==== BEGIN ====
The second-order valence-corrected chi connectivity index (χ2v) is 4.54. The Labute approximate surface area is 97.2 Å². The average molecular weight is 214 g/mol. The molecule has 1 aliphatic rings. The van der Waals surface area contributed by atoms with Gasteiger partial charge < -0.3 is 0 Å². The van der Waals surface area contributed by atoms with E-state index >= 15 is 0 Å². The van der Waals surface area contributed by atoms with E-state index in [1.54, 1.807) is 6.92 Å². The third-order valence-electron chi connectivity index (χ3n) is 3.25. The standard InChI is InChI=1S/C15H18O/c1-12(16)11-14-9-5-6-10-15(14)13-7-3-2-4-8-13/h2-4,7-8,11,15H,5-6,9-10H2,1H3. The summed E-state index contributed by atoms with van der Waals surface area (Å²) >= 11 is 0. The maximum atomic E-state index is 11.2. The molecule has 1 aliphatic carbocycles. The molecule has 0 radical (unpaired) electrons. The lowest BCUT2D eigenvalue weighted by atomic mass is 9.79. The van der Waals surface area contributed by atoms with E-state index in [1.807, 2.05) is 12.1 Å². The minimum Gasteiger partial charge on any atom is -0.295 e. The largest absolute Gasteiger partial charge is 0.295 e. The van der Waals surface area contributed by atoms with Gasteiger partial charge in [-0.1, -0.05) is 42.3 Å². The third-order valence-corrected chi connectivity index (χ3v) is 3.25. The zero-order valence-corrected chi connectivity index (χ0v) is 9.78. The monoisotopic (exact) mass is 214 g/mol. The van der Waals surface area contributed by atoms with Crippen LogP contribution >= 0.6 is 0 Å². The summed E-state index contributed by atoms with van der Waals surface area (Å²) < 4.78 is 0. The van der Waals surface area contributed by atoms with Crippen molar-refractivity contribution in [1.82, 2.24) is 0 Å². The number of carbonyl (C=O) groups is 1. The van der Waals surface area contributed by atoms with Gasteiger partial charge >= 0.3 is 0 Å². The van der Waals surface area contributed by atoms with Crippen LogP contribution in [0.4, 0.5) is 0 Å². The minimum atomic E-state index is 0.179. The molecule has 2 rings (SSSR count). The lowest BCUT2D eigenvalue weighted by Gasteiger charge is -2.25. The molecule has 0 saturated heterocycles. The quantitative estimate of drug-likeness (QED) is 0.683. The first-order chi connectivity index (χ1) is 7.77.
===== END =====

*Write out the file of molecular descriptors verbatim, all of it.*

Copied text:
The second-order valence-corrected chi connectivity index (χ2v) is 4.54. The Labute approximate surface area is 97.2 Å². The average molecular weight is 214 g/mol. The molecule has 1 aliphatic rings. The van der Waals surface area contributed by atoms with Gasteiger partial charge < -0.3 is 0 Å². The van der Waals surface area contributed by atoms with E-state index >= 15 is 0 Å². The van der Waals surface area contributed by atoms with E-state index in [1.54, 1.807) is 6.92 Å². The third-order valence-electron chi connectivity index (χ3n) is 3.25. The standard InChI is InChI=1S/C15H18O/c1-12(16)11-14-9-5-6-10-15(14)13-7-3-2-4-8-13/h2-4,7-8,11,15H,5-6,9-10H2,1H3. The summed E-state index contributed by atoms with van der Waals surface area (Å²) >= 11 is 0. The maximum atomic E-state index is 11.2. The molecule has 1 aliphatic carbocycles. The molecule has 0 radical (unpaired) electrons. The lowest BCUT2D eigenvalue weighted by atomic mass is 9.79. The van der Waals surface area contributed by atoms with E-state index in [1.807, 2.05) is 12.1 Å². The minimum Gasteiger partial charge on any atom is -0.295 e. The largest absolute Gasteiger partial charge is 0.295 e. The van der Waals surface area contributed by atoms with Gasteiger partial charge in [-0.1, -0.05) is 42.3 Å². The third-order valence-corrected chi connectivity index (χ3v) is 3.25. The zero-order valence-corrected chi connectivity index (χ0v) is 9.78. The monoisotopic (exact) mass is 214 g/mol. The van der Waals surface area contributed by atoms with Crippen LogP contribution >= 0.6 is 0 Å². The summed E-state index contributed by atoms with van der Waals surface area (Å²) < 4.78 is 0. The van der Waals surface area contributed by atoms with Crippen molar-refractivity contribution in [1.82, 2.24) is 0 Å². The number of carbonyl (C=O) groups is 1. The van der Waals surface area contributed by atoms with Gasteiger partial charge >= 0.3 is 0 Å². The van der Waals surface area contributed by atoms with Crippen LogP contribution in [0.4, 0.5) is 0 Å². The minimum atomic E-state index is 0.179. The molecule has 2 rings (SSSR count). The lowest BCUT2D eigenvalue weighted by Gasteiger charge is -2.25. The molecule has 0 saturated heterocycles. The quantitative estimate of drug-likeness (QED) is 0.683. The first-order chi connectivity index (χ1) is 7.77.